Crisis Turns Free Marketeers into RegulatorsBy Reuters - | Posted 2008-08-08 Email Print
U.S. Treasury Secretary Henry Paulson and policy-makers have converted from proponents of hands-off government regulators to occasional interventionists given the state of the economy.
WASHINGTON (Reuters) - Worn down by a deepening housing crisis, U.S. Treasury Secretary Henry Paulson and other Washington policy-makers have converted from proponents of hands-off government to reluctant interventionists ready to extend the occasional, expensive helping hand.
It was not the smoothest transition for Paulson, a Goldman Sachs veteran who was seen as a strong and knowledgeable bridge between Washington and Wall Street when he took up his cabinet post in July 2006.
Many of his former financial market colleagues welcomed his appointment because they believed he would work to relax some rules put in place after accounting scandals took down companies such as Enron and WorldCom earlier in the decade.
Instead, a year of credit market turmoil has exposed gaping holes in supervision, and Paulson's legacy may be that he laid the groundwork for the biggest overhaul of financial regulation since the aftermath of the Great Depression in the 1930s.
When markets seized up one year ago, Paulson annoyed some on Wall Street who thought he underestimated how quickly problems in the subprime mortgage market could infect the global economy. Last month, he incurred the wrath of some fellow Republicans in Congress, who likened Paulson's pledge to backstop mortgage finance companies Fannie Mae (FNM.N: Quote, Profile, Research, Stock Buzz) and Freddie Mac (FRE.N: Quote, Profile, Research, Stock Buzz) to socialism.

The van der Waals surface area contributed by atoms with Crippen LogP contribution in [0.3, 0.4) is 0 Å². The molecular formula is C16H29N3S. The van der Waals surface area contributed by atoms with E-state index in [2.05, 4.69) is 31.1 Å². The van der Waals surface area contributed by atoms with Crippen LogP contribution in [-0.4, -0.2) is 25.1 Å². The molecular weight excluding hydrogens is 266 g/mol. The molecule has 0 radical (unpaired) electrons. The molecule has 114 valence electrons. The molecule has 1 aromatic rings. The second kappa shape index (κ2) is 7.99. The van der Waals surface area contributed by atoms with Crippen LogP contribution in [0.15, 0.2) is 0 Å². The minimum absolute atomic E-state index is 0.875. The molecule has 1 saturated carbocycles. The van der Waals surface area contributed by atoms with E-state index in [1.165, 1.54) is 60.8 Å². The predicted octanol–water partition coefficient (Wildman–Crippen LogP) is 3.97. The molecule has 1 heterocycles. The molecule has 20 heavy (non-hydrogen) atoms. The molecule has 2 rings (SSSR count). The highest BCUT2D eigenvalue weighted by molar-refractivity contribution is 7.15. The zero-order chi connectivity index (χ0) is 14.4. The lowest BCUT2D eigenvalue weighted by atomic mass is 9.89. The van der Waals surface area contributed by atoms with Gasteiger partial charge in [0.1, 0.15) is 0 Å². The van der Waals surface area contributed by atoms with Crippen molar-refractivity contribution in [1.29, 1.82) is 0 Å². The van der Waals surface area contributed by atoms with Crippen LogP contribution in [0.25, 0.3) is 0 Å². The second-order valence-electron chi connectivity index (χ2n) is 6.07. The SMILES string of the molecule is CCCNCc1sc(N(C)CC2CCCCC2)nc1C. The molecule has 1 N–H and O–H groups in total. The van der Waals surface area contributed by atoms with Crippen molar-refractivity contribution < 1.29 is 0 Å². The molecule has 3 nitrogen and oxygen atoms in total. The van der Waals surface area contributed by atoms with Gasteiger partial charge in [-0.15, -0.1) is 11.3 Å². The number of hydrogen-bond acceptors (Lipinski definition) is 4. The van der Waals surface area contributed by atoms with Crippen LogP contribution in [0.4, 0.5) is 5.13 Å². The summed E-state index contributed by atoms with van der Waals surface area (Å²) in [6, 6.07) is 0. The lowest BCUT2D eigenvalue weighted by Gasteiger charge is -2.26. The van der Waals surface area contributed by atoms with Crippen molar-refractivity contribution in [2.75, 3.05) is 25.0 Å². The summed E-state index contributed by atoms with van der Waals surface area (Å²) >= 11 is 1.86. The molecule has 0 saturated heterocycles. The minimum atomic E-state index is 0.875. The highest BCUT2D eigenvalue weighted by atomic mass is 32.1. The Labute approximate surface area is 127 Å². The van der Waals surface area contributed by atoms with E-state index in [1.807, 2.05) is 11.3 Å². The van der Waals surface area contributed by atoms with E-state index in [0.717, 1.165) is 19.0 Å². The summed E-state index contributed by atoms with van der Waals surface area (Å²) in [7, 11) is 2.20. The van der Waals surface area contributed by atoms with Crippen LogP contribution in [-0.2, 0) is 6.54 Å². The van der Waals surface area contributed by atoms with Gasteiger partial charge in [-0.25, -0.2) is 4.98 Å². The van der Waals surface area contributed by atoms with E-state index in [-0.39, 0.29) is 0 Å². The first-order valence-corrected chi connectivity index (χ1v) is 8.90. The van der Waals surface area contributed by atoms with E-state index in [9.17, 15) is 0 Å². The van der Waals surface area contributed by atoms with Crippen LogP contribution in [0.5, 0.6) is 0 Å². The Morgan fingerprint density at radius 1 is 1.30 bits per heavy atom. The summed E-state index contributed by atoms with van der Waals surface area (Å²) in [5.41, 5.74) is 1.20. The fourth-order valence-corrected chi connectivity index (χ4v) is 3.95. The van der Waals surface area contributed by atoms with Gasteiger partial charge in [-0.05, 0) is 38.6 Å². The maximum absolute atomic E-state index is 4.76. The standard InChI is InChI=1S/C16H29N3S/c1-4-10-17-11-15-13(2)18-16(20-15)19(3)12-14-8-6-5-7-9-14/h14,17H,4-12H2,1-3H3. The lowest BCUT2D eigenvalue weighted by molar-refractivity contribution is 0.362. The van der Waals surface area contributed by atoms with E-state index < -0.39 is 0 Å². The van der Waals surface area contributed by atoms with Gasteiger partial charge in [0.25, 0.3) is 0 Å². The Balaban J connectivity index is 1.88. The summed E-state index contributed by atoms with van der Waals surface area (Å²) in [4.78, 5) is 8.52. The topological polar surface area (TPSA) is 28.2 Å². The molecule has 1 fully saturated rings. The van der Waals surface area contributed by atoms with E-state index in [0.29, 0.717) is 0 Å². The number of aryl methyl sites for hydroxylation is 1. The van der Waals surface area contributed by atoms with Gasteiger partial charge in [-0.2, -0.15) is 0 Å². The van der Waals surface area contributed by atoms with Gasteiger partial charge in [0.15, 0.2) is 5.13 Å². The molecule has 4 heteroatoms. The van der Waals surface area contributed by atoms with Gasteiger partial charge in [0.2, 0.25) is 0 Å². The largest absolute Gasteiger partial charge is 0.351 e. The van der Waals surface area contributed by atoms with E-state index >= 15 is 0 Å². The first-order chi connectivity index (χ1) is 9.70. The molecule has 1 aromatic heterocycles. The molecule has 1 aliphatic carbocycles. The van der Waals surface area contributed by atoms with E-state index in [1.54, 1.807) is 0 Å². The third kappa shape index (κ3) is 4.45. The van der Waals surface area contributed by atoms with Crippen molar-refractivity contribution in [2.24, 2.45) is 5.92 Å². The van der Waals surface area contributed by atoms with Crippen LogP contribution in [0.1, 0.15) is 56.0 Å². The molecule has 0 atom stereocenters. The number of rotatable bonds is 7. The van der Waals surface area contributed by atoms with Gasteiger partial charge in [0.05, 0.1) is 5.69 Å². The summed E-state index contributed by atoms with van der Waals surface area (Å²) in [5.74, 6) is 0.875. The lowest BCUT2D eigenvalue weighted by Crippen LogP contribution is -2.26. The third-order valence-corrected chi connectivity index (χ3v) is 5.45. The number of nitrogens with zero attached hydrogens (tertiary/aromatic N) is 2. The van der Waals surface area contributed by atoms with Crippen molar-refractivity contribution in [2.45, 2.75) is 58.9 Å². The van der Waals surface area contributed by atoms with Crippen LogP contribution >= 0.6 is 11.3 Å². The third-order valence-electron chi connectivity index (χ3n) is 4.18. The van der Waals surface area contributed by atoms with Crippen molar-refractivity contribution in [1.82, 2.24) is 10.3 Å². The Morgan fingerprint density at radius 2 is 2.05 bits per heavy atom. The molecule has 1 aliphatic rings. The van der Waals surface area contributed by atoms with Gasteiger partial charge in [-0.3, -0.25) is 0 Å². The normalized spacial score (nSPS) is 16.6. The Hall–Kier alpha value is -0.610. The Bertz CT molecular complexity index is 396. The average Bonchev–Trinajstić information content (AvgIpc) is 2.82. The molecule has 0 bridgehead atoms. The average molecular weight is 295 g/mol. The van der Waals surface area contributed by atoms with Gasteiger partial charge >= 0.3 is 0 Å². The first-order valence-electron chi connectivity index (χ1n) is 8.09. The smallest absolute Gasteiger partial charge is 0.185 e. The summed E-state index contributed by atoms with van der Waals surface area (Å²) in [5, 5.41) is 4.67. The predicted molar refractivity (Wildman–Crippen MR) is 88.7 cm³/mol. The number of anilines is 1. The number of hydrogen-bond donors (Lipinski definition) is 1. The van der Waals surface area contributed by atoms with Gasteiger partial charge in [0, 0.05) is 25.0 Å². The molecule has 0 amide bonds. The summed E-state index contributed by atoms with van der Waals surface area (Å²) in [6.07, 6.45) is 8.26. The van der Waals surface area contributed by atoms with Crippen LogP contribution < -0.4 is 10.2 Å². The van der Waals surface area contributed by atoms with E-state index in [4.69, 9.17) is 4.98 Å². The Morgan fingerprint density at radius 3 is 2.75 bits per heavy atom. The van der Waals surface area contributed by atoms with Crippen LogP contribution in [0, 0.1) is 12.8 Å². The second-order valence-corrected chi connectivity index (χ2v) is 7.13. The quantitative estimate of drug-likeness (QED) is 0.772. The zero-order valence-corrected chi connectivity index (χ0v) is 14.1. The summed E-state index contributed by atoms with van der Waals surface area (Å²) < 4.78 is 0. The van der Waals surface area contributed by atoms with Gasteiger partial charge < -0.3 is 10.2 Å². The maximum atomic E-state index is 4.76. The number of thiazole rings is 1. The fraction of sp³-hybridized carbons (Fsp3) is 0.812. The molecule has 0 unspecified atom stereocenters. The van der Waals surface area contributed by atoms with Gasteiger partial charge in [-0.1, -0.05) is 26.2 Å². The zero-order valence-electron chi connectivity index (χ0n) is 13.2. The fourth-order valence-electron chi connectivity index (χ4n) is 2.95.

In Paulson's own words, he was simply "playing the hand that I have been dealt" when he agreed to offer an undefined credit line and buy stock in Fannie Mae and Freddie Mac to bolster the two government-sponsored enterprises.
However, he was able to engineer bipartisan agreement on a rescue, with presidential elections just months away, underlining the pragmatic approach Paulson brought to the Treasury from his three-decade tenure on Wall Street.
"I would rather not have been in the position of asking for extraordinary authorities to support the GSEs," Paulson said on July 31. "We saw a clear need to strengthen Fannie and Freddie's ability to continue to play their important role in financing mortgages and in our capital markets more broadly."
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